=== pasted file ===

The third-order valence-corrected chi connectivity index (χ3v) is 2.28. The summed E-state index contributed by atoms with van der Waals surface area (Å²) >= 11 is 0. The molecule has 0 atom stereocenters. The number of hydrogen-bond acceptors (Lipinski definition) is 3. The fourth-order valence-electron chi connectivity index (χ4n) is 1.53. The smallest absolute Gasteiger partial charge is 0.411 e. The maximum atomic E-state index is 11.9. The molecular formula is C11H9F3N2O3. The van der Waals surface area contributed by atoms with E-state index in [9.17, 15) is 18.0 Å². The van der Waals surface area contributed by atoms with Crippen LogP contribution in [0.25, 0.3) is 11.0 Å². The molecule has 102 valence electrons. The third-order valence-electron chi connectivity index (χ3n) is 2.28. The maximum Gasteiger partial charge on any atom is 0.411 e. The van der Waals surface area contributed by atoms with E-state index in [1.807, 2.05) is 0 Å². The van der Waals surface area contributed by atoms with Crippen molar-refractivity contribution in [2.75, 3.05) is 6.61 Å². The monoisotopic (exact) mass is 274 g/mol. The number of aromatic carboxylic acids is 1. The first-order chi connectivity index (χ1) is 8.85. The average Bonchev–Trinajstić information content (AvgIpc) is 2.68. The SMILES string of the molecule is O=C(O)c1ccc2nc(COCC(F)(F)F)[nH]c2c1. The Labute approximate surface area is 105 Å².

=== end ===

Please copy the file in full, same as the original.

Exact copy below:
The third-order valence-corrected chi connectivity index (χ3v) is 2.28. The summed E-state index contributed by atoms with van der Waals surface area (Å²) >= 11 is 0. The molecule has 0 atom stereocenters. The number of hydrogen-bond acceptors (Lipinski definition) is 3. The fourth-order valence-electron chi connectivity index (χ4n) is 1.53. The smallest absolute Gasteiger partial charge is 0.411 e. The maximum atomic E-state index is 11.9. The molecular formula is C11H9F3N2O3. The van der Waals surface area contributed by atoms with E-state index in [9.17, 15) is 18.0 Å². The van der Waals surface area contributed by atoms with Crippen LogP contribution in [0.25, 0.3) is 11.0 Å². The molecule has 102 valence electrons. The third-order valence-electron chi connectivity index (χ3n) is 2.28. The maximum Gasteiger partial charge on any atom is 0.411 e. The van der Waals surface area contributed by atoms with E-state index in [1.807, 2.05) is 0 Å². The van der Waals surface area contributed by atoms with Crippen molar-refractivity contribution in [2.75, 3.05) is 6.61 Å². The monoisotopic (exact) mass is 274 g/mol. The number of aromatic carboxylic acids is 1. The first-order chi connectivity index (χ1) is 8.85. The average Bonchev–Trinajstić information content (AvgIpc) is 2.68. The SMILES string of the molecule is O=C(O)c1ccc2nc(COCC(F)(F)F)[nH]c2c1. The Labute approximate surface area is 105 Å².